Mark 1: 12 – 15
This past Wednesday churches were full of people as we began the Season of Lent by having our foreheads marked with Blessed Ashes. Along with the Ashes was the Gospel in which Jesus instructs us about prayer, fasting and giving alms. What always gets my attention is that Jesus says, “When you pray…” “When you fast…” and “When you give alms…” Jesus speaks of “When” we do these things and he is assuming that we do them. His instruction is on how we do these devotions and acts. They call for personal reflection, reverence and a clear focus of doing them as an offering to God and not to build up our image among others. Thus we began our Lenten journey with the call to grow in holiness with the help of these three basic practices.
This first Sunday of Lent is about temptation, prayer and fasting. While the Gospel of Mark makes no mention of prayer and fasting, they are both part of the Gospels of Matthew and Luke. Mark also is different in that he says, “the spirit drove Jesus out into the desert,” while Matthew and Luke say Jesus was “led” to the desert by the Spirit. With Mark it seems that the point is being made that the Spirit who appeared in the form of the dove at Jesus’ baptism now drives him to the desert where he will face temptation. In a way it dramatizes Jesus as one who is driven to confront satan and evil and thus begin his ministry. While being “led by the Spirit” is a nicer and a more common phrase, I think that when it comes to personal conversion more often than not we are “driven” by the Spirit. We might express a desire to grow in holiness and even feel driven to make radical changes in our lives, but there tends to be reluctance to truly embrace the challenges and changes that growing in holiness involves. For us being driven by the Spirit is more about getting pushed beyond our comfort zones, than just beginning something new.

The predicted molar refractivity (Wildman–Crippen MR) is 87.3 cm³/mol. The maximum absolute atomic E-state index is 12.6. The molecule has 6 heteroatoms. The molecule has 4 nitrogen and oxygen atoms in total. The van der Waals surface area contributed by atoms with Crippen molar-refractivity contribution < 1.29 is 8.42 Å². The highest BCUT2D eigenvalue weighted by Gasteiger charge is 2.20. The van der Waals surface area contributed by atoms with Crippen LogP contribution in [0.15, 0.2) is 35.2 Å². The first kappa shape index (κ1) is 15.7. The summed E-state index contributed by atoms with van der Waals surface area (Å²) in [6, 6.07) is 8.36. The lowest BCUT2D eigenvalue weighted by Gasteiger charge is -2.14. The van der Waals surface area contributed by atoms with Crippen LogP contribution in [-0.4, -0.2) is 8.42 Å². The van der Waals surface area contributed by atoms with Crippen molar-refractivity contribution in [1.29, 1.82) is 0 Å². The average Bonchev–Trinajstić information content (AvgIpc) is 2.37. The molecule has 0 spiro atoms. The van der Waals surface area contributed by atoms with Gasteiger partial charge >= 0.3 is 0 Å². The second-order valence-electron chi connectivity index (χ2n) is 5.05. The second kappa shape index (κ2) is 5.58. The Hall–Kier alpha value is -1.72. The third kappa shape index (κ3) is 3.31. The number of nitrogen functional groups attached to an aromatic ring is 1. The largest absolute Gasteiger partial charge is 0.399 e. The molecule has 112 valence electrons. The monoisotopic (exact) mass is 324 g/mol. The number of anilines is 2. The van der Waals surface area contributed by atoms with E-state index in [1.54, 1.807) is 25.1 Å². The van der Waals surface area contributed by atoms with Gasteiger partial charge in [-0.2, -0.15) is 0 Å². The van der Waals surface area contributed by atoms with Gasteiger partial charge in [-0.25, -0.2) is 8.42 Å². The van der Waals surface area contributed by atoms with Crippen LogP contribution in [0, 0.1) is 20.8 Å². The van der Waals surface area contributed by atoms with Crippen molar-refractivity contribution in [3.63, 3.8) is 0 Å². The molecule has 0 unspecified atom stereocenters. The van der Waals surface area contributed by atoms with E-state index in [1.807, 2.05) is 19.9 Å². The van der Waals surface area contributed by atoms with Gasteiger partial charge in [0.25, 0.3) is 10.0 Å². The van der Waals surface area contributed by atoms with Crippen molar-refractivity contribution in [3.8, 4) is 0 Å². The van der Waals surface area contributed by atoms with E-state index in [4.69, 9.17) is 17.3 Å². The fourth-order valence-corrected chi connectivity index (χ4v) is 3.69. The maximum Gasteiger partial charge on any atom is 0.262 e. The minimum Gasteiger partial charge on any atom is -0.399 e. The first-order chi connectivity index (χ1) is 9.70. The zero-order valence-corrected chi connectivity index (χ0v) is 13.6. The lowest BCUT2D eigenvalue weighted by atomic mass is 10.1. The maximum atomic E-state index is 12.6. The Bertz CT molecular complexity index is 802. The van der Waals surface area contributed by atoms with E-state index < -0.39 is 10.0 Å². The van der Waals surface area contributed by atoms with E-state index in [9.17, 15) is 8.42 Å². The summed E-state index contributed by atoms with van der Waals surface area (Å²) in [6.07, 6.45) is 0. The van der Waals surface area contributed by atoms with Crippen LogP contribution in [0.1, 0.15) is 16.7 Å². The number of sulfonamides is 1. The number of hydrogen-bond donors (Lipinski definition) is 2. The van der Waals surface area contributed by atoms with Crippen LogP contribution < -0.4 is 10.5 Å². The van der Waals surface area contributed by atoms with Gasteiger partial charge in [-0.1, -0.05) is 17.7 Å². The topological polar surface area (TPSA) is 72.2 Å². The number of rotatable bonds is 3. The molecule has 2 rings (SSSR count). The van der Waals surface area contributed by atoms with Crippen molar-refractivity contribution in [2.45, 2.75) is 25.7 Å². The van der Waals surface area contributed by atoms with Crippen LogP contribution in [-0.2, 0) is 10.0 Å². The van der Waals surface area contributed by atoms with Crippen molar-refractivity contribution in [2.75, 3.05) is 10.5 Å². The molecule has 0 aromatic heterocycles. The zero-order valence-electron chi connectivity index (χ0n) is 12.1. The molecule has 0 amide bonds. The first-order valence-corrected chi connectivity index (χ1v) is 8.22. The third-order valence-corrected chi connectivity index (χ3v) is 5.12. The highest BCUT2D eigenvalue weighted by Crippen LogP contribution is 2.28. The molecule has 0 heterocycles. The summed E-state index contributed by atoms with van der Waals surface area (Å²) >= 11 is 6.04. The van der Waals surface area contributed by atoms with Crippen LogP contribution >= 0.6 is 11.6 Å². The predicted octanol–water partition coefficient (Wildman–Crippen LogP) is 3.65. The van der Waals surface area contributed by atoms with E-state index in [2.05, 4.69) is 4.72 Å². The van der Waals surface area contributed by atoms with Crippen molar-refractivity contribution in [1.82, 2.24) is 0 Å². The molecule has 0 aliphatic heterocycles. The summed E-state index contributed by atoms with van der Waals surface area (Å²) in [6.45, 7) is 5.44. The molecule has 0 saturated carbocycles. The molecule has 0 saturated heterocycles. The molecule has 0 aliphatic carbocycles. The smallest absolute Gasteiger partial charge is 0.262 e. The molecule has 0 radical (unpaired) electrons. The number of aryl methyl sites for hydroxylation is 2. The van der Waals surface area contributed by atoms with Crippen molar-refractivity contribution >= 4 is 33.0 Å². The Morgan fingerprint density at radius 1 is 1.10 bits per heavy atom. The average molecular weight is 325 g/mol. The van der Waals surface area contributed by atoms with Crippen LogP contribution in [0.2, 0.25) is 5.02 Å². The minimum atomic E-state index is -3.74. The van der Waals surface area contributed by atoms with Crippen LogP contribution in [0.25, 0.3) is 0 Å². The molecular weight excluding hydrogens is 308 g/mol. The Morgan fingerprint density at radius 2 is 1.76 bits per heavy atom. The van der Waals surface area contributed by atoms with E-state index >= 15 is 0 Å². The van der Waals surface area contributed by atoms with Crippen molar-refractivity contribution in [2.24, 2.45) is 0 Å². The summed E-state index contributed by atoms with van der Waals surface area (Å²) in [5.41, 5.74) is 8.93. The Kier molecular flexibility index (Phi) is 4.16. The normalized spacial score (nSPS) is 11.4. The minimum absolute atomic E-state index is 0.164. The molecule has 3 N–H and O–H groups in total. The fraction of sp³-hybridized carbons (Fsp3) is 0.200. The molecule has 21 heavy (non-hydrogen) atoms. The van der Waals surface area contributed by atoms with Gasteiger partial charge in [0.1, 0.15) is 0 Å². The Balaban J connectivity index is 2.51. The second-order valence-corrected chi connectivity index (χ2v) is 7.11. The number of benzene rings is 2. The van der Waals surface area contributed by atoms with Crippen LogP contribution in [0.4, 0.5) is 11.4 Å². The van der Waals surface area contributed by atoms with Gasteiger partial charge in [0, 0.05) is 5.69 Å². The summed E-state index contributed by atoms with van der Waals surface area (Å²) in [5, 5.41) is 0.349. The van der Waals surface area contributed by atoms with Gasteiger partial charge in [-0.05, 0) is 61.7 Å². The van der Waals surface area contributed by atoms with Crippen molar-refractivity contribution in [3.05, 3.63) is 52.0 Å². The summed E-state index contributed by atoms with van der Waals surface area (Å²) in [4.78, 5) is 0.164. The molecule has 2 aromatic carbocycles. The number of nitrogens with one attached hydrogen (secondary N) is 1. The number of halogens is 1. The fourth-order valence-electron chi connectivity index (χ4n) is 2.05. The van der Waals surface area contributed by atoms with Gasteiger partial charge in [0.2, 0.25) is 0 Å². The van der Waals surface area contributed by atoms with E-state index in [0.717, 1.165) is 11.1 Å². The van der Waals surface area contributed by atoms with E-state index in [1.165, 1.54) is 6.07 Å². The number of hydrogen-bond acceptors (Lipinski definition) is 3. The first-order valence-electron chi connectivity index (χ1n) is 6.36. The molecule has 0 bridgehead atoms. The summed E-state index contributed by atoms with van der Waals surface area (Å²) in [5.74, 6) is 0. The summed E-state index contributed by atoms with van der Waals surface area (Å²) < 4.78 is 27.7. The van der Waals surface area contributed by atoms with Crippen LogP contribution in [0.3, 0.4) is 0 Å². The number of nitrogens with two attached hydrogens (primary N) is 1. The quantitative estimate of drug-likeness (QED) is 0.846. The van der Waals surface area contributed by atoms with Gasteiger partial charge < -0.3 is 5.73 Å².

As we begin Lent let us not resist the Spirit as it drives us to deeper lives of holiness. Let us take on prayer, fasting and almsgiving with a renewed vigor. May our Lenten prayer lead us closer in our relationship with the Lord to a deeper realization that, like any good relationship, our relationship with the Lord calls for daily and honest conversation that will lead us to talk to God not only about what we need, but also bring the needs of others to him. May our Lenten fasting lead us to reflect on how much we eat on a normal day. Do we consume more than we really need? May we become more aware of those who don’t have the luxury of food that we most likely have, and act in concrete ways to alieve the hunger that is around us. May our almsgiving be more than just offering the extra to the needy, but will truly be sacrificial in our offering that involves truly doing without something we want.
As we move through Lent we will face temptation similar to Jesus in the desert. Temptations to think that we are already doing enough, or others are not worthy of our help, or it will make little difference. Do not give into these temptations, but rather allow the spirit to drive us through them so as to grow in holiness. May we grow in holiness throughout this Lent and continue to hold on to this gift long after the end of Lent.
Father Killian Loch, O.S.B.